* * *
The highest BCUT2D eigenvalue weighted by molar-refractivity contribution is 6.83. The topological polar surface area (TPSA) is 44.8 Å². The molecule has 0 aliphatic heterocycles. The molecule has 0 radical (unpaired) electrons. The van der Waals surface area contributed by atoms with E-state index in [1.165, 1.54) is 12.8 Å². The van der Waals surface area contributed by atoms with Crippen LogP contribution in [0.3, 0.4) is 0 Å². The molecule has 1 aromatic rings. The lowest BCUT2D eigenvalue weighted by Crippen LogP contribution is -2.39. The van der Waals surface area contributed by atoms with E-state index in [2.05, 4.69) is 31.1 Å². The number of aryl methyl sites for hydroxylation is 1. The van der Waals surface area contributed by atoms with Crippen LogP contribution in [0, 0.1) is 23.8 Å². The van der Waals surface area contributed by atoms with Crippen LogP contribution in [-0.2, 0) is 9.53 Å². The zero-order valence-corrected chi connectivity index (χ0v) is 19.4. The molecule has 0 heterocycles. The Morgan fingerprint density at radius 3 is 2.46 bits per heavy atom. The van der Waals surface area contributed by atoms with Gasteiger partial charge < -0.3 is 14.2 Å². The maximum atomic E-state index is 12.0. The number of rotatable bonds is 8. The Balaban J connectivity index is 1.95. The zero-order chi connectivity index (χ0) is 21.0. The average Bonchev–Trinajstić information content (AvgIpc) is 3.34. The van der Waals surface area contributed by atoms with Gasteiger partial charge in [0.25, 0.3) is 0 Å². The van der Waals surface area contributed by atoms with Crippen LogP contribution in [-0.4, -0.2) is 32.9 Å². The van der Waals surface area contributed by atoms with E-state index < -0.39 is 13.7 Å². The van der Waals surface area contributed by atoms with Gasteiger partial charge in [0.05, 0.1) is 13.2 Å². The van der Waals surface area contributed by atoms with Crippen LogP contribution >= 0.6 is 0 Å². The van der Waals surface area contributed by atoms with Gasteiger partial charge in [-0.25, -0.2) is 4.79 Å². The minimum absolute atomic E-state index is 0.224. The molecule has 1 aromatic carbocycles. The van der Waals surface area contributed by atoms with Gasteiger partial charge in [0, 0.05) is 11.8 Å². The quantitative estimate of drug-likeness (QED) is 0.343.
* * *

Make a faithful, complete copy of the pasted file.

The highest BCUT2D eigenvalue weighted by molar-refractivity contribution is 6.83. The topological polar surface area (TPSA) is 44.8 Å². The molecule has 0 aliphatic heterocycles. The molecule has 0 radical (unpaired) electrons. The van der Waals surface area contributed by atoms with E-state index in [1.165, 1.54) is 12.8 Å². The van der Waals surface area contributed by atoms with Crippen LogP contribution in [0.3, 0.4) is 0 Å². The molecule has 1 aromatic rings. The lowest BCUT2D eigenvalue weighted by Crippen LogP contribution is -2.39. The van der Waals surface area contributed by atoms with E-state index in [2.05, 4.69) is 31.1 Å². The number of aryl methyl sites for hydroxylation is 1. The van der Waals surface area contributed by atoms with Crippen LogP contribution in [0, 0.1) is 23.8 Å². The van der Waals surface area contributed by atoms with Crippen LogP contribution in [-0.2, 0) is 9.53 Å². The zero-order valence-corrected chi connectivity index (χ0v) is 19.4. The molecule has 0 heterocycles. The Morgan fingerprint density at radius 3 is 2.46 bits per heavy atom. The van der Waals surface area contributed by atoms with Gasteiger partial charge < -0.3 is 14.2 Å². The maximum atomic E-state index is 12.0. The number of rotatable bonds is 8. The Balaban J connectivity index is 1.95. The zero-order chi connectivity index (χ0) is 21.0. The average Bonchev–Trinajstić information content (AvgIpc) is 3.34. The van der Waals surface area contributed by atoms with Gasteiger partial charge in [0.25, 0.3) is 0 Å². The van der Waals surface area contributed by atoms with Crippen LogP contribution in [-0.4, -0.2) is 32.9 Å². The van der Waals surface area contributed by atoms with E-state index < -0.39 is 13.7 Å². The van der Waals surface area contributed by atoms with Gasteiger partial charge in [0.05, 0.1) is 13.2 Å². The van der Waals surface area contributed by atoms with Crippen LogP contribution >= 0.6 is 0 Å². The van der Waals surface area contributed by atoms with Gasteiger partial charge in [-0.25, -0.2) is 4.79 Å². The minimum absolute atomic E-state index is 0.224. The molecule has 1 aromatic carbocycles. The van der Waals surface area contributed by atoms with Gasteiger partial charge in [0, 0.05) is 11.8 Å². The quantitative estimate of drug-likeness (QED) is 0.343.